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    I have been using the Nashbar Streetwise 1.5 with treadguard for extra flat protection and they wear very well. 2 years on them now (snow less part of the year)
    For God so loved the world that he gave his one and only Son, that whoever believes in him shall not perish but have eternal life. John 3:16

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    PatronSaintOfDiscBrakes dynaryder's Avatar
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    Schwalbe Marathon Supremes are expensive,but worth every penny. Excellent traction in the wet,smooth rolling,zero flats,reflective sidewalls. Big Apples are good for comfort if you don't have suspension. Vittoria Randonneurs as also good,and cheaper than the Supremes.

    C'dale BBU('05 and '09)/Super Six/Hooligan8and 3,Kona Dew Deluxe,Novara Buzz/Safari,Surly Big Dummy,Marin Pt Reyes,Giant Defy 1,Schwinn DBX SuperSport/Qualifier,Brompton S6L,Dahon Speed Pro TT

  18. #18
    Senior Member gregjones's Avatar
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    I got these $11 tires just to get my commuter rolling while trying to keep costs down. Everything is paid for and finally working great and new tires are in the budget. But, I haven't found any reason to replace the tires. As soon as they give me any trouble, they're gone. So far I've been surprised in a good way. I think I'm gonna try Michelin Wild Run 'R Light next.

    Don't buy into any claims of "water dispersing channel grooves" or any nonsense like that. On a road bike tread does nothing except make the rider feel safe.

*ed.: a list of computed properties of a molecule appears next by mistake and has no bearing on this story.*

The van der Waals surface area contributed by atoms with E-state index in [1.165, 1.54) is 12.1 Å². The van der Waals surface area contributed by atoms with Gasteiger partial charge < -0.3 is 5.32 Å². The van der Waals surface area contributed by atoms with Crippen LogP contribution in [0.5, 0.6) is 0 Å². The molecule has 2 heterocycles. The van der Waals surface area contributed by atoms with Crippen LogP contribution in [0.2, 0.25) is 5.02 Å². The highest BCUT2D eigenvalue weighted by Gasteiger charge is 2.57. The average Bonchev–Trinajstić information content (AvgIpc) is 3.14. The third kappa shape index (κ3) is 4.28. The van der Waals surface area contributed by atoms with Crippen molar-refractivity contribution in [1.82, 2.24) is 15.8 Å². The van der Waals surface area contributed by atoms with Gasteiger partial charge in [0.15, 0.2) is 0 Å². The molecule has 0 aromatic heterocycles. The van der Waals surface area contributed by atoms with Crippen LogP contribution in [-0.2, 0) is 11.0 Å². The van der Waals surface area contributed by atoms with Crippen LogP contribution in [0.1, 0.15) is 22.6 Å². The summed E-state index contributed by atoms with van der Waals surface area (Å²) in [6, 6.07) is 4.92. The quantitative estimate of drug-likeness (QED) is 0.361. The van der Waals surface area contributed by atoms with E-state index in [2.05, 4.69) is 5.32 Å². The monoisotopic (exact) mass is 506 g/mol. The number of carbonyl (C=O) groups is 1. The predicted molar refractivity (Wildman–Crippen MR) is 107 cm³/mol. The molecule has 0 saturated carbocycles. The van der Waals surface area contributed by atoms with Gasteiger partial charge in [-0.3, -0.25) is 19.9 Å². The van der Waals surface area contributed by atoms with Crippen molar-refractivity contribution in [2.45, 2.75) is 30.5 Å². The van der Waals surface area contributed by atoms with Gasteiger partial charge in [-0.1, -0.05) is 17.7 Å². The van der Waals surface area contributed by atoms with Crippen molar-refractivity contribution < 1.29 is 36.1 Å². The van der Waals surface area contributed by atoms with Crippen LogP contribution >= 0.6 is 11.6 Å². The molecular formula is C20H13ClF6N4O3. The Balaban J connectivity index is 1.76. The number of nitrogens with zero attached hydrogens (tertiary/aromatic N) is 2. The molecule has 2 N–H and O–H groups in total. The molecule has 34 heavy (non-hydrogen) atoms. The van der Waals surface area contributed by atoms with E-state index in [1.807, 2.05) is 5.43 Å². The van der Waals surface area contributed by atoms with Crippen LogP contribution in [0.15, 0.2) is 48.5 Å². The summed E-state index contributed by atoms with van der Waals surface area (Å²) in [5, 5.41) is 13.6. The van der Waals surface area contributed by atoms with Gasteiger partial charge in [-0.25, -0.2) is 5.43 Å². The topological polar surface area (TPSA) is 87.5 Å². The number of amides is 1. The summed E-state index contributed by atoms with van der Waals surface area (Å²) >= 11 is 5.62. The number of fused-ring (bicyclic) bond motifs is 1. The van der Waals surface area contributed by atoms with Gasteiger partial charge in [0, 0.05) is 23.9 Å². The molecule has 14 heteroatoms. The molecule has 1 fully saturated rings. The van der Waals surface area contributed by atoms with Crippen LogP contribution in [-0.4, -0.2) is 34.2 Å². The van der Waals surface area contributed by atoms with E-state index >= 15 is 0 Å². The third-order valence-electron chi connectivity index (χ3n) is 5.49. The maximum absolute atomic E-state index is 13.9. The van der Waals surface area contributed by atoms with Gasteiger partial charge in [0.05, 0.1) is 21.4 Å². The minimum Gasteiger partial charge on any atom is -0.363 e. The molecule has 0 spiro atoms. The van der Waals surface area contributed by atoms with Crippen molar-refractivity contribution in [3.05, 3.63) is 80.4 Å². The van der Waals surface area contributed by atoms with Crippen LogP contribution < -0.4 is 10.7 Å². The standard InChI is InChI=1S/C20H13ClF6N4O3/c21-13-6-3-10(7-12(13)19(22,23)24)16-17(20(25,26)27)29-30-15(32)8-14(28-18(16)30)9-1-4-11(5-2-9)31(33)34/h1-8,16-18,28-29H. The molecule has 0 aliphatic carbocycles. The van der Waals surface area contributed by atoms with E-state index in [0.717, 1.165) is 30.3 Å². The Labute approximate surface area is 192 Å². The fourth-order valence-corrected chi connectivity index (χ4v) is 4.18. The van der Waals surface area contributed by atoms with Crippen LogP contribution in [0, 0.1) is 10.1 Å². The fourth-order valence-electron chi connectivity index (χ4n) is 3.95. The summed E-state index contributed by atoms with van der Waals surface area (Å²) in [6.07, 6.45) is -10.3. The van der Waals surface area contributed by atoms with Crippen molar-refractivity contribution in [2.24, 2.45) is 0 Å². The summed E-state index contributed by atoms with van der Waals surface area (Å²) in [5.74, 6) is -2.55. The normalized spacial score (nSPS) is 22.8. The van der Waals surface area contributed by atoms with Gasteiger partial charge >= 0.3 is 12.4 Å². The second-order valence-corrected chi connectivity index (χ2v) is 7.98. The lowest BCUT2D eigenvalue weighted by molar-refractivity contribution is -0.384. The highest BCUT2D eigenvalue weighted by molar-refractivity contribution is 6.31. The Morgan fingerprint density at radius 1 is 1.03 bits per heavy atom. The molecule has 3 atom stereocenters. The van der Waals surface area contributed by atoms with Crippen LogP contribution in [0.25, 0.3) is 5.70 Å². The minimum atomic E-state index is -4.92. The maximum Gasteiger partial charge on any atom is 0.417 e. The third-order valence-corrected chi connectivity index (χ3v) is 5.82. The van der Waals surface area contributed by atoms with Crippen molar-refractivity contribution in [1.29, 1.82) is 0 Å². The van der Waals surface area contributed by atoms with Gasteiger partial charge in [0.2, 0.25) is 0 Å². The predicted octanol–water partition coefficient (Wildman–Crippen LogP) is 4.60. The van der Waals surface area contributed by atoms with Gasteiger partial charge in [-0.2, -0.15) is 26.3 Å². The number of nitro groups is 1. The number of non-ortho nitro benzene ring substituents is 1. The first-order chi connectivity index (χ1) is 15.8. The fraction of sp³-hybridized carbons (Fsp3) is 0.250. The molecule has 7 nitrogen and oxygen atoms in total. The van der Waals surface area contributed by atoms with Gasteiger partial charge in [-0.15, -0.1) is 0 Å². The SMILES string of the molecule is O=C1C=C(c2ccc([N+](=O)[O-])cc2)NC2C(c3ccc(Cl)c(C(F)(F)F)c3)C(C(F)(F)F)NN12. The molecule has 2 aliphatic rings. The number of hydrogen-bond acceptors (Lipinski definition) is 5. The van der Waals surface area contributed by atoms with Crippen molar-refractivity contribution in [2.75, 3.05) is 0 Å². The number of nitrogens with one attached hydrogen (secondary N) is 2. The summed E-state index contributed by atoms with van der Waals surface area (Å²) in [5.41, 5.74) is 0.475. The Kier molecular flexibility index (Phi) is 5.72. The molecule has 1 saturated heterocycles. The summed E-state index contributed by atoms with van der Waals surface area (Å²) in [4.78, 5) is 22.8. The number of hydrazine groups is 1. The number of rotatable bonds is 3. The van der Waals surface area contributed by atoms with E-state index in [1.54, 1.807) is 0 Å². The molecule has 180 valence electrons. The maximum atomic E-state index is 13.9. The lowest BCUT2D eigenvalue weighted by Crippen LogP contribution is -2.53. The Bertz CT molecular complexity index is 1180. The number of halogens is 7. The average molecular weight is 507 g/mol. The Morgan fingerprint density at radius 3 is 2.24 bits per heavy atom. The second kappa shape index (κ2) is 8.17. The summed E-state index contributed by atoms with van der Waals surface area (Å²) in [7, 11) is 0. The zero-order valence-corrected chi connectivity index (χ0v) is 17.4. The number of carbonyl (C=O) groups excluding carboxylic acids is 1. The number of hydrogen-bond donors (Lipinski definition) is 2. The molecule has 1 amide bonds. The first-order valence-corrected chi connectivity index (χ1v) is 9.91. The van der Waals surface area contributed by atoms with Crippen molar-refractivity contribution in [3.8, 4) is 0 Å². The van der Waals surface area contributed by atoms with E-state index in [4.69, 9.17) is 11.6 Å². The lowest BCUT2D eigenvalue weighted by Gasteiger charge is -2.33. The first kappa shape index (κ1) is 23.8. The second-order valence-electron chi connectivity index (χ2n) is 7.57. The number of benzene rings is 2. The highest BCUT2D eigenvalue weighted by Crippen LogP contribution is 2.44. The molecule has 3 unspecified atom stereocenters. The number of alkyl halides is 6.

At least according to Michelin:
    "The oval shape of a bicycle road tire contact patch permits effective water evacuation to help keep the tire from hydroplaning.The footprint of a 23mm tire (approx. 7 sq. cm) is so small that the bike would need to be traveling at about 120MPH in order to hydroplane.
    Nevertheless, some road tire models are designed with specific tread structures primarily for cosmetics or to comfort the consumer."

    Best assortment of MTB commuter tires that I have found. Not that I endorse that site for purchase of any particular tire, there just happens to be quite a few in one spot to compare.

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    Quote Originally Posted by rumrunn6 View Post
    I put Maxxis Holy Rollers (BMX style) on my kids and my MTBs a few years back and we really enjoyed them for around the campground and paved bike trail. It was a real step up for us from the knobbies. But for regular paved riding I would go smoother. Can't see as how it matters much, whatever you can get your hands on. you'll be replacing the bike before long anyway when you realize the smooth tires on a MTB still aren't fast enough and the gearing on a MTB isn't appropriate for road riding.
    As if your riding experience is the standard -- I've been commuting/utility riding on MTB for 15 years now, no desire or need to go to a roadie/touring/whatever bike. Keep the assumptions private, as in within your own cranium.

  20. #20
    Member jdowdy411's Avatar
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    Quote Originally Posted by fietsbob View Post
    Good Plan , get what you like , you need endorsement for your shopping decisions?.
    Not looking for endorsement, jut recommendations. I'm just now getting into commuting and I've never used anything other than knobbies up to this point, so I just want a better feel for what's out there.